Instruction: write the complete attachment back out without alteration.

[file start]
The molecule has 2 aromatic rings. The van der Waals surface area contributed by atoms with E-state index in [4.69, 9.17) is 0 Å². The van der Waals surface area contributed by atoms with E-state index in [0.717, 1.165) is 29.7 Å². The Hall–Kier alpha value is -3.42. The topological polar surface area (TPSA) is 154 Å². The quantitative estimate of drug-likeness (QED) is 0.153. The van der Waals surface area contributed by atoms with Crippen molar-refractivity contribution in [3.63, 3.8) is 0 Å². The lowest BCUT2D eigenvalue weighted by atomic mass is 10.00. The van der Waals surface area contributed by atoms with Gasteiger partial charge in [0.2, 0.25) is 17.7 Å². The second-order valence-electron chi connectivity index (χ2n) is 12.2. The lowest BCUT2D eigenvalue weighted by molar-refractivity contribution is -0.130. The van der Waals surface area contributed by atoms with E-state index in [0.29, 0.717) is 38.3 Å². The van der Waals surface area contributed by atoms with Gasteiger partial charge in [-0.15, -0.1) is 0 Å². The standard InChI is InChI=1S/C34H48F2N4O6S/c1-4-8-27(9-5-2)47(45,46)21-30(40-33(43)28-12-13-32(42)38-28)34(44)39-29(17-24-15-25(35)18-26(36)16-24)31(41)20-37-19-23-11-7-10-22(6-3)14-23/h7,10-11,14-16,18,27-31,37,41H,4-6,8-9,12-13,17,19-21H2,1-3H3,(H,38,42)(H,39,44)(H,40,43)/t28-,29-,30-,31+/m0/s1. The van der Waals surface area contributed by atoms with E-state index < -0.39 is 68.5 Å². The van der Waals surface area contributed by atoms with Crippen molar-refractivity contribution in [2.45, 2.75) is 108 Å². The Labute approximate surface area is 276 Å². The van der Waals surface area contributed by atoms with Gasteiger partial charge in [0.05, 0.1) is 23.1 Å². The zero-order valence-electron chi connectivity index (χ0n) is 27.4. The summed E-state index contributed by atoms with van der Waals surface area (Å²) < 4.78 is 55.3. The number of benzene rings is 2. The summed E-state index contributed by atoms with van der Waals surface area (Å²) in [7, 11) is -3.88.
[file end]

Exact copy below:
The molecule has 2 aromatic rings. The van der Waals surface area contributed by atoms with E-state index in [4.69, 9.17) is 0 Å². The van der Waals surface area contributed by atoms with E-state index in [0.717, 1.165) is 29.7 Å². The Hall–Kier alpha value is -3.42. The topological polar surface area (TPSA) is 154 Å². The quantitative estimate of drug-likeness (QED) is 0.153. The van der Waals surface area contributed by atoms with Crippen molar-refractivity contribution in [3.63, 3.8) is 0 Å². The lowest BCUT2D eigenvalue weighted by atomic mass is 10.00. The van der Waals surface area contributed by atoms with Gasteiger partial charge in [0.2, 0.25) is 17.7 Å². The second-order valence-electron chi connectivity index (χ2n) is 12.2. The lowest BCUT2D eigenvalue weighted by molar-refractivity contribution is -0.130. The van der Waals surface area contributed by atoms with E-state index in [0.29, 0.717) is 38.3 Å². The van der Waals surface area contributed by atoms with Gasteiger partial charge in [-0.15, -0.1) is 0 Å². The standard InChI is InChI=1S/C34H48F2N4O6S/c1-4-8-27(9-5-2)47(45,46)21-30(40-33(43)28-12-13-32(42)38-28)34(44)39-29(17-24-15-25(35)18-26(36)16-24)31(41)20-37-19-23-11-7-10-22(6-3)14-23/h7,10-11,14-16,18,27-31,37,41H,4-6,8-9,12-13,17,19-21H2,1-3H3,(H,38,42)(H,39,44)(H,40,43)/t28-,29-,30-,31+/m0/s1. The van der Waals surface area contributed by atoms with E-state index < -0.39 is 68.5 Å². The van der Waals surface area contributed by atoms with Crippen molar-refractivity contribution in [2.45, 2.75) is 108 Å². The Labute approximate surface area is 276 Å². The van der Waals surface area contributed by atoms with Gasteiger partial charge in [0.05, 0.1) is 23.1 Å². The zero-order valence-electron chi connectivity index (χ0n) is 27.4. The summed E-state index contributed by atoms with van der Waals surface area (Å²) < 4.78 is 55.3. The number of benzene rings is 2. The summed E-state index contributed by atoms with van der Waals surface area (Å²) in [7, 11) is -3.88.